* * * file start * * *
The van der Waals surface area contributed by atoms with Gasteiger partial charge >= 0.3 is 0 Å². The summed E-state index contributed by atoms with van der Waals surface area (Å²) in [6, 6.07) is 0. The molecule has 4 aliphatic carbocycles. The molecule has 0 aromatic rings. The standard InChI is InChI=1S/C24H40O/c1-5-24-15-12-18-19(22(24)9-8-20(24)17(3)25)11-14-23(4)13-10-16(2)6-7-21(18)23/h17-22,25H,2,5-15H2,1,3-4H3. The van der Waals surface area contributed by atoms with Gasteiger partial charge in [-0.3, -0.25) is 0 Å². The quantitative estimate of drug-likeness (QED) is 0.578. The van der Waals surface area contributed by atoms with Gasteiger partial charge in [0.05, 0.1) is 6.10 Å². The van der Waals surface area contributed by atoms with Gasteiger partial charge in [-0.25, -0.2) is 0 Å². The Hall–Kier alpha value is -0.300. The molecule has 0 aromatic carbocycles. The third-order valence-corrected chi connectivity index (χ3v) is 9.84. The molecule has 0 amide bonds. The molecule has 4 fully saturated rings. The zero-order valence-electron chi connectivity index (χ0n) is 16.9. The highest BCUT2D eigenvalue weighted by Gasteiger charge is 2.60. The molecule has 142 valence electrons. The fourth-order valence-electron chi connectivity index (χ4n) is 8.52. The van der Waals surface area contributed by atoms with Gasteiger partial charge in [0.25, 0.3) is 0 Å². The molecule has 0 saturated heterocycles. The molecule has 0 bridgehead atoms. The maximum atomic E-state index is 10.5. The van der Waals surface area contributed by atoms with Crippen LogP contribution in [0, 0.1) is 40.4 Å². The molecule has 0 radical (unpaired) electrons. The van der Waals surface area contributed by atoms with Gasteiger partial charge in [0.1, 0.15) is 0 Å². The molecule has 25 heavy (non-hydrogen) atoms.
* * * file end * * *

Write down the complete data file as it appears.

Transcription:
The van der Waals surface area contributed by atoms with Gasteiger partial charge >= 0.3 is 0 Å². The summed E-state index contributed by atoms with van der Waals surface area (Å²) in [6, 6.07) is 0. The molecule has 4 aliphatic carbocycles. The molecule has 0 aromatic rings. The standard InChI is InChI=1S/C24H40O/c1-5-24-15-12-18-19(22(24)9-8-20(24)17(3)25)11-14-23(4)13-10-16(2)6-7-21(18)23/h17-22,25H,2,5-15H2,1,3-4H3. The van der Waals surface area contributed by atoms with Gasteiger partial charge in [-0.3, -0.25) is 0 Å². The quantitative estimate of drug-likeness (QED) is 0.578. The van der Waals surface area contributed by atoms with Gasteiger partial charge in [0.05, 0.1) is 6.10 Å². The van der Waals surface area contributed by atoms with Gasteiger partial charge in [-0.25, -0.2) is 0 Å². The Hall–Kier alpha value is -0.300. The molecule has 0 aromatic carbocycles. The third-order valence-corrected chi connectivity index (χ3v) is 9.84. The molecule has 0 amide bonds. The molecule has 4 fully saturated rings. The zero-order valence-electron chi connectivity index (χ0n) is 16.9. The highest BCUT2D eigenvalue weighted by Gasteiger charge is 2.60. The molecule has 142 valence electrons. The fourth-order valence-electron chi connectivity index (χ4n) is 8.52. The van der Waals surface area contributed by atoms with Gasteiger partial charge in [0.25, 0.3) is 0 Å². The molecule has 0 saturated heterocycles. The molecule has 0 bridgehead atoms. The maximum atomic E-state index is 10.5. The van der Waals surface area contributed by atoms with Crippen LogP contribution in [0, 0.1) is 40.4 Å². The molecule has 0 radical (unpaired) electrons. The van der Waals surface area contributed by atoms with Gasteiger partial charge in [0.1, 0.15) is 0 Å². The molecule has 25 heavy (non-hydrogen) atoms.